of material fact that RCSD afforded each of them all necessary process.
Nevertheless, plaintiffs never exhausted their administrative remedies.
Indeed, Bliss, for example, never even availed herself of the grievance
procedure until after she commenced her action, and the evidence
established that neither Coons nor Eaton ever filed any grievance
regarding these matters.
Any possible claims plaintiffs were denied equal protection must be
dismissed as well. Neither Bliss nor Eaton identify any similarly
situated teachers who were treated any differently in response to
reported threats or assaultive conduct by students, and they have
produced no evidence of any
discriminatory or retaliatory motive against
them. See Brennan v. City of White Plains, 67 F. Supp.2d 362, 371
(S.D.N.Y. 1999) ("[l]ike Title VII claims, Section 1983 claims premised
upon equal protection violations ultimately demand proof of purposeful
With respect to the Board of Education and its individual numbers,
"[i]t is beyond dispute that there is no cause of action for damages
under 42 U.S.C. § 1983 for damages against a school board or its
members in their official capacities." Montefusco v. Nassau County, 39
F. Supp.2d at 238.
For all of these reasons, plaintiffs' § 1983 claims against all
defendants must be dismissed.
J. Claims Premised Upon The Civil Rights Act of 1871,
42 U.S.C. § 1985(3)
Coons' fifth cause of action and Bliss and Eaton's sixth causes of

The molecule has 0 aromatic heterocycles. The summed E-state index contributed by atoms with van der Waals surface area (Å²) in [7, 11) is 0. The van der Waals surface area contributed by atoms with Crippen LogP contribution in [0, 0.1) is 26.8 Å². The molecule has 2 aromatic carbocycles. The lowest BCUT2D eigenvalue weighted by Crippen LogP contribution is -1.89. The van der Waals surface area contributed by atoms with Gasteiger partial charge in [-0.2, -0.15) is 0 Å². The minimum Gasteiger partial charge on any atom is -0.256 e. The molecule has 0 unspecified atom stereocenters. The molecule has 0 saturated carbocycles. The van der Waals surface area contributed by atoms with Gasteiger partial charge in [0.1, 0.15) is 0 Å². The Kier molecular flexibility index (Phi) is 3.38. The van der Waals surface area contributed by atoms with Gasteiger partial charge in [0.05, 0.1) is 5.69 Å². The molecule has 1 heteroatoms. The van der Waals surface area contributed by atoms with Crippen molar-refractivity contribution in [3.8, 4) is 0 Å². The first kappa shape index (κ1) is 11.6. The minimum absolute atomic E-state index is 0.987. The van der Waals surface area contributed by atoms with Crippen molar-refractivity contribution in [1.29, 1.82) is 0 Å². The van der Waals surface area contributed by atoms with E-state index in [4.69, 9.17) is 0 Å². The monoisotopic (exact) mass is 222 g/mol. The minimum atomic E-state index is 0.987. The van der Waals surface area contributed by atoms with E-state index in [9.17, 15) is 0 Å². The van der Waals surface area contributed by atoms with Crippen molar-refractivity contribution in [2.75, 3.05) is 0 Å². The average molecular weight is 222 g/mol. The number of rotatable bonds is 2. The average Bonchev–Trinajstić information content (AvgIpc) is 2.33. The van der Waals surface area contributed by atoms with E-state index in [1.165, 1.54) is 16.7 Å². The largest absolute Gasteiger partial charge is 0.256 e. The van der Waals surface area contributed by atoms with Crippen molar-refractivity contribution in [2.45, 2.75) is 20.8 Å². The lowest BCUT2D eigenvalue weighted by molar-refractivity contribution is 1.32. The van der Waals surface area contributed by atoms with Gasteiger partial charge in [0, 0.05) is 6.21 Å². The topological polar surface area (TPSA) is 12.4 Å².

action are each premised upon § 1985(3).*fn19 To state such a
claim, a plaintiff must allege: (1) a conspiracy; (2) for the purpose of
depriving, either directly or indirectly, any person or class of persons
of the equal protection of the laws, or of equal privileges and
immunities under the law; and (3) an act in furtherance of the
conspiracy; (4) whereby a person is either injured in his person or
property or deprived of any right or privilege of a citizen of the United
States. United Brotherhood of Carpenters & Joiners v. Scott, 463 U.S. 825,
828-29 (1983); Mian v. Donaldson, Lufkin & Jenrette Securities Corp.,
7 F.3d 1085, 1087-1088 (2d Cir. 1993).
As this Court held in Seils:
In order to satisfy the second element of a §
1985(3) claim, "the conspiracy not only must have as
its purpose the deprivation of `equal protection of
the laws, or of equal privileges and immunities under
the laws,' but also be motivated by some racial, or
perhaps otherwise class-based, invidiously
discriminatory animus behind the conspirators'
action." United Brotherhood of Carpenters & Joiners,
463 U.S. at 829 (quoting Griffin v. Breckenridge,
403 U.S. 88, 102 (1971)); see also Graham v.
Henderson, 89 F.3d 75, 81 (2d Cir. 1996). This animus
requirement prevents § 1985(3) from being
interpreted as providing a federal remedy for all
tortious conspiracies that interfere with the rights
others. See Gagliardi v. Village of Pawling,